Wednesday, July 27, 2016

The Metamorphosis

Franz Kafka and Peter Kuper. The Metamorphosis. A graphic novel.




Dark.

Monday, July 25, 2016

Memoirs of a Great Detective

John Wilson Murray, Memoirs of a Great Detective. 1904. Collins/Totem, 1979.


A friend loaned me this paperback because she is a fan of Murdoch's Mysteries and she knows that I like to read police procedure crime novels.

John Wilson Murray, 1840 - 1906, made a reputation for himself during the American Civil War. After working for police services in the States, he was enticed to accept a position as detective for the Department of Justice for the Ontario government where his jurisdiction covered the length and breadth of that province. The 30+ cases documented in this excerpted memoir cover the gamut of the origins of crime in patriotism, poverty, jealousy, greed, gang loyalty, lust, rejection, sadism, and mental illness.

As a detective in Canada at the turn of the twentieth century, inter-provincial and international borders seemed to matter less to Murray. Warrants too seem often to be afterthoughts. Armed with intelligence and empathy, the tools he used include a built-in shit detector, patience for surveillance and pursuit, and common sense. Not to mention close attention to details - footprint and wheel marks, blood spatter, weaponry. The crimes he detected include fraud, skimming, intimidation and extortion, forgery and counterfeiting, and killings, deranged or otherwise, manslaughter or premeditated murder. Murray is also careful to acknowledge the work of other sections of the criminal justice system - the lawyers, crown counsel, judges, and juries to whom he passes his arrested felons. He does comment also upon the quality of witnesses, and how their credibility is influenced by gender and class. Only once does he question a jury's decision as "a miscarriage of justice and a disgrace to the country."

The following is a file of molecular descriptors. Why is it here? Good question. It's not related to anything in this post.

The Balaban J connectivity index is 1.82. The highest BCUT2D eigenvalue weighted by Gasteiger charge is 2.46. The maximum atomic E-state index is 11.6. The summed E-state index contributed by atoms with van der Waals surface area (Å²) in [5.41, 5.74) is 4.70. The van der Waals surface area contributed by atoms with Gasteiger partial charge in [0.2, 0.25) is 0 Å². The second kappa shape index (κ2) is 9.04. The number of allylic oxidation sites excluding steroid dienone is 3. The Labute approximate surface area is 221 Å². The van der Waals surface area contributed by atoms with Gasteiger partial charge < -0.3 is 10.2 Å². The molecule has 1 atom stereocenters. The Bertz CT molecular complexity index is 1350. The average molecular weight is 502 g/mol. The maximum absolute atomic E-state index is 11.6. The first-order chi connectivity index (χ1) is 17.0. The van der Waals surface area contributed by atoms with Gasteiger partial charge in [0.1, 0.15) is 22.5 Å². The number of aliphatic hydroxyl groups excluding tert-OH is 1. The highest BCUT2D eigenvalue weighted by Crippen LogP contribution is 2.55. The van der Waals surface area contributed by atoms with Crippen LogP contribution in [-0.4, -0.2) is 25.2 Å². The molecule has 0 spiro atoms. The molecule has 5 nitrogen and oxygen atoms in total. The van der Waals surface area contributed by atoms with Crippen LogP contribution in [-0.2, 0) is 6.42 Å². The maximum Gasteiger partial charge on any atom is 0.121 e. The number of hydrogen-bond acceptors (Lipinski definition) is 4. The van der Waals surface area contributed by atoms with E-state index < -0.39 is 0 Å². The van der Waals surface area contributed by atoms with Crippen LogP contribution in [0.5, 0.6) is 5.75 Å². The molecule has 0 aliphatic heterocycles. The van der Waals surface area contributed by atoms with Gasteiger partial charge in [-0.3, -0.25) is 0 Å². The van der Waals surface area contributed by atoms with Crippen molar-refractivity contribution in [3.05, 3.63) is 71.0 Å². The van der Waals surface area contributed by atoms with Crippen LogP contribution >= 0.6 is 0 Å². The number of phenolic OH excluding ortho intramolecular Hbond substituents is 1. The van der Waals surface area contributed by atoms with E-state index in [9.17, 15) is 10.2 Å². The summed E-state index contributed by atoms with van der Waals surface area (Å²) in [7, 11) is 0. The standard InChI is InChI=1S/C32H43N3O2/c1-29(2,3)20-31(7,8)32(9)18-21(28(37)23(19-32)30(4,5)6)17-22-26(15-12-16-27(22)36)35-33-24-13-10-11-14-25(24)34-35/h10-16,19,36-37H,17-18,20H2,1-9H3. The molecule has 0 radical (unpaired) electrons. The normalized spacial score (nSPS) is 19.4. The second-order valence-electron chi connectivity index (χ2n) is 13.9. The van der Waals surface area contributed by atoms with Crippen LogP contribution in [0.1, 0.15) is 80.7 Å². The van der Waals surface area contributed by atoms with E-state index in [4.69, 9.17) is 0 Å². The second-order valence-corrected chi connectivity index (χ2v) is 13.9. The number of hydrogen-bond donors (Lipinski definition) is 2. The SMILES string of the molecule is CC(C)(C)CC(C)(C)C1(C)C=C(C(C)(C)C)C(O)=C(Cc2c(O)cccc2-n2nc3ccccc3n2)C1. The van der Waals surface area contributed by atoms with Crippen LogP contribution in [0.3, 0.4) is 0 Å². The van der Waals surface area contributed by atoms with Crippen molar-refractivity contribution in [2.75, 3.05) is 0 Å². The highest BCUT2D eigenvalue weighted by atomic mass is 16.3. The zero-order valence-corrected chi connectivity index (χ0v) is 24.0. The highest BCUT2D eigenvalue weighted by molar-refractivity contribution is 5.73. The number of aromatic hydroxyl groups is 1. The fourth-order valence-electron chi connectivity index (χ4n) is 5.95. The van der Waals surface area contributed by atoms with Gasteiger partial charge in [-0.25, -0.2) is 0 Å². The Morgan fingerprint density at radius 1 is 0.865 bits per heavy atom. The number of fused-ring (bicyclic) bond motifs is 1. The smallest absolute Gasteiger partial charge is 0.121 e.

In their own way, these stories are strangely reassuring, suggesting as they do that today's news, with the emphasis on terrorism, gangs, missing and murdered women and children, is really not that different from four or five generations ago. Indeed Murray concludes: "Where men and women are there will be found good and bad. But the bad are a hopeless minority." 

Saturday, July 23, 2016

Dali by Dali

Dali by Dali. Abrams, 1970. Eleanor R. Morse, Translator.


The Word Museum

Jeffrey Kacirk. The Word Museum: The Most Remarkable English Words Ever Forgotten. Touchstone, 2000. 




A great title. Also a great little peephole into history. I made a list of several which struck me. Will mull over a favourite. 

Monday, July 18, 2016

Still Loving It

Still Loving It

After twenty years in my dream house in Hope, I've settled in to my condo in Chilliwack. Six months and I'm still loving it. 




Foyer
Manitoba Artist Ioyan Mani
Noel Wuttunee's Chi-Pay


One of the Feature Walls
Every Picture Tells a Story





Living Room


The View from my Desk

The CanLit Corner

Room for Thrift Store Finds
(the writing says Courage)


Lots of Places to Walk to (Salish Park by the FVRL)

The Drum I Made at the Harrison Festival
(Drum Circle at the Cultural Centre)

Seniors Bus Tours

Cascade Falls



Westminster Abbey in Mission


Mary & the Angels



Still Able to Show my former Homestay Student
More Canadian Culture


Spider Bones

July 17, 2016

Kathy Reichs' Spider Bones. Simon & Schuster, 2010.




I love Kathy Reichs for the fast read, the way she sucks me relentlessly in to the next chapter, and the scientific details that I can pick up without actually having to study science. Temperance Brennan is of course a forensic anthropologist called in to analyze bodies of victims of crime, accidents, suicide, or war. This novel, # 12 or 13 in the Bones series, is about attempting to clarify the identity of a body found in Quebec whose fingerprints say he is a man killed in Vietnam more than forty years before. The quest takes Tempe back to her native North Carolina and then to Hawaii where the US government agency JPAC, Joint POW/MIA Accounting Command, continues to find, identify, and return home the bodies of thousands of American servicemen. 78,000 from World War II, 8,100 from the Korean War, 120 from the Cold War, and 1,800 from the Vietnamese War. The numbers seem incredible.

Spider Bones is not my favourite Reichs offering. A bit overwrought, with gratuitous references to deviant sexual practices and complications about gangs and drug trafficking in Hawaii. I did find it most interesting to learn details about methods of identification. Who knew that there are some pitfalls with DNA matching, especially when twins or parents who are "chimeras" (which she explains but I will not attempt to summarize)? Something about cross contamination between mother and placenta. The inclusion of this information does emphasize the importance of peer reviewed journals and of professionals keeping up with developments in their field of expertise.